In the meter-out operation shown in Figure 6.39, the direction of the flow through the circuit is simply changed as can be made out from the diagram. It is the opposite of a meter-in operation as this change in direction will cause the fluid leaving the actuator to be metered. The advantage with the meter-out operation is that unlike in the case of meter-in operation, the cylinder here is prevented from overrunning and consequent cavitating.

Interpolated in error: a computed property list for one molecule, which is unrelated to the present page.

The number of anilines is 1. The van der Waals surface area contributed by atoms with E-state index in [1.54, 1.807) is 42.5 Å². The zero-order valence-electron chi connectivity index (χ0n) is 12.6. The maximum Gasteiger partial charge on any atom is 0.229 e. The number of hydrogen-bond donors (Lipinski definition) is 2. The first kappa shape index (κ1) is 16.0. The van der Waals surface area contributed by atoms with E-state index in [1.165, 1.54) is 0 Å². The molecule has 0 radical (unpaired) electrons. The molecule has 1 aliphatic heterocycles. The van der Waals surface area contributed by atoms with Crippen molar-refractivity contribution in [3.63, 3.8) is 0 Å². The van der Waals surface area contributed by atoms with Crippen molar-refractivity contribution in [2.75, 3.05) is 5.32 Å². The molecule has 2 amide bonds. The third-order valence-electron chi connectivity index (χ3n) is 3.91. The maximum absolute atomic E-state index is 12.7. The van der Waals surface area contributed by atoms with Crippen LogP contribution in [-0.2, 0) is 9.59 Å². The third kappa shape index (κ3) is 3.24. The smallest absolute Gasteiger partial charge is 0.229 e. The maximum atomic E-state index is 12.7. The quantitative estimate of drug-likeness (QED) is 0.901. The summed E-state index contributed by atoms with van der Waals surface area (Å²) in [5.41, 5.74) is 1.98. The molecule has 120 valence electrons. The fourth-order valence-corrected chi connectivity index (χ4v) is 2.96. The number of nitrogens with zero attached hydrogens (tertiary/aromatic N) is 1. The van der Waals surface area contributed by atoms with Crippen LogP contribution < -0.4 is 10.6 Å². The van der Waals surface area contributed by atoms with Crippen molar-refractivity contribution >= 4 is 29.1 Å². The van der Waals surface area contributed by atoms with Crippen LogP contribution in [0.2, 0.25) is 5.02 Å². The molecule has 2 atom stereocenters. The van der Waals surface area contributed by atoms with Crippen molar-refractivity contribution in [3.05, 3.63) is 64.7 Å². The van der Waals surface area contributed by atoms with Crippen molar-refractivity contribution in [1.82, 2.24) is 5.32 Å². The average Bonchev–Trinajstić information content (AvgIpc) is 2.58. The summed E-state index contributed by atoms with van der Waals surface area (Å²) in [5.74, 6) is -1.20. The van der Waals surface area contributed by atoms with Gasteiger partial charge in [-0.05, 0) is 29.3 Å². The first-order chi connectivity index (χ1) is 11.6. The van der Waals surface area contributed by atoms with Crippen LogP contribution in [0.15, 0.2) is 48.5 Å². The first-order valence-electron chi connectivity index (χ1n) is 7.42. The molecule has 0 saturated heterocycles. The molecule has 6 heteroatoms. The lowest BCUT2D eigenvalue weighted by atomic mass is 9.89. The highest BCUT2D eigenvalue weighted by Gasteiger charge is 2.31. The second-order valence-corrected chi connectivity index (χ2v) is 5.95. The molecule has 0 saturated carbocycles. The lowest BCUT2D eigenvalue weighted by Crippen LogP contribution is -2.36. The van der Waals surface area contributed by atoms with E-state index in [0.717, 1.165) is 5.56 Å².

One major problem confronting the meter-out operation is the intensification of pressure in the circuit which can in turn occur on account of a substantial differential area ratio between the piston and the rods. Pressure intensification occurs on the rod side when the meter-out operation is carried out without a load on the rod side of the cylinder and can result in failure of the rod seals. It is therefore seen that both the meter-in and meter-out operations have their relative advantages and disadvantages and only the application determines the type and nature of flow valve placement.